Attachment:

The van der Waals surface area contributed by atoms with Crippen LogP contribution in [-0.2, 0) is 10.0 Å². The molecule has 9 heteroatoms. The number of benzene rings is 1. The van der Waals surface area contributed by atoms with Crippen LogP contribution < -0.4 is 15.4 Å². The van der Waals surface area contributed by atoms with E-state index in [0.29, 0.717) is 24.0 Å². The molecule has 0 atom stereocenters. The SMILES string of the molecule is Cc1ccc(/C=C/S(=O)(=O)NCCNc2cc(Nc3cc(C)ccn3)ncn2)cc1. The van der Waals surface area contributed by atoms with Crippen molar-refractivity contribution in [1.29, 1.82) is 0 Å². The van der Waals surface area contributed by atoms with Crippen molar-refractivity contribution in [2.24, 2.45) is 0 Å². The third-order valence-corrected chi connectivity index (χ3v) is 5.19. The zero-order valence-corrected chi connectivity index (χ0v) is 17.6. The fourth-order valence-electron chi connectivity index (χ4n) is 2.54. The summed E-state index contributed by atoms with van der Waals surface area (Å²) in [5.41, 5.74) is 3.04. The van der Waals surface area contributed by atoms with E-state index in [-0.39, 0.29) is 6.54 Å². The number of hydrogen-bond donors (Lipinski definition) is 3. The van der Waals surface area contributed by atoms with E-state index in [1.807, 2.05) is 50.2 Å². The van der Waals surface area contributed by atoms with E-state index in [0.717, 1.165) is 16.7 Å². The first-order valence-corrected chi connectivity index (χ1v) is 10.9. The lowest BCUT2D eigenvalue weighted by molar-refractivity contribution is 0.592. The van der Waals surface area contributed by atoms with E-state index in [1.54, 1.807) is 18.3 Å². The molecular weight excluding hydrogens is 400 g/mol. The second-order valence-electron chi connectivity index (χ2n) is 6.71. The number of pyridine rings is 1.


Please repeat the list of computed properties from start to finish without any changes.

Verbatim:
The van der Waals surface area contributed by atoms with Crippen LogP contribution in [-0.2, 0) is 10.0 Å². The molecule has 9 heteroatoms. The number of benzene rings is 1. The van der Waals surface area contributed by atoms with Crippen LogP contribution < -0.4 is 15.4 Å². The van der Waals surface area contributed by atoms with E-state index in [0.29, 0.717) is 24.0 Å². The molecule has 0 atom stereocenters. The SMILES string of the molecule is Cc1ccc(/C=C/S(=O)(=O)NCCNc2cc(Nc3cc(C)ccn3)ncn2)cc1. The van der Waals surface area contributed by atoms with Crippen molar-refractivity contribution in [1.29, 1.82) is 0 Å². The van der Waals surface area contributed by atoms with Crippen molar-refractivity contribution in [2.24, 2.45) is 0 Å². The third-order valence-corrected chi connectivity index (χ3v) is 5.19. The zero-order valence-corrected chi connectivity index (χ0v) is 17.6. The fourth-order valence-electron chi connectivity index (χ4n) is 2.54. The summed E-state index contributed by atoms with van der Waals surface area (Å²) in [5.41, 5.74) is 3.04. The van der Waals surface area contributed by atoms with E-state index in [-0.39, 0.29) is 6.54 Å². The number of hydrogen-bond donors (Lipinski definition) is 3. The van der Waals surface area contributed by atoms with E-state index in [1.807, 2.05) is 50.2 Å². The van der Waals surface area contributed by atoms with E-state index in [0.717, 1.165) is 16.7 Å². The first-order valence-corrected chi connectivity index (χ1v) is 10.9. The lowest BCUT2D eigenvalue weighted by molar-refractivity contribution is 0.592. The van der Waals surface area contributed by atoms with E-state index in [1.54, 1.807) is 18.3 Å². The molecular weight excluding hydrogens is 400 g/mol. The second-order valence-electron chi connectivity index (χ2n) is 6.71. The number of pyridine rings is 1.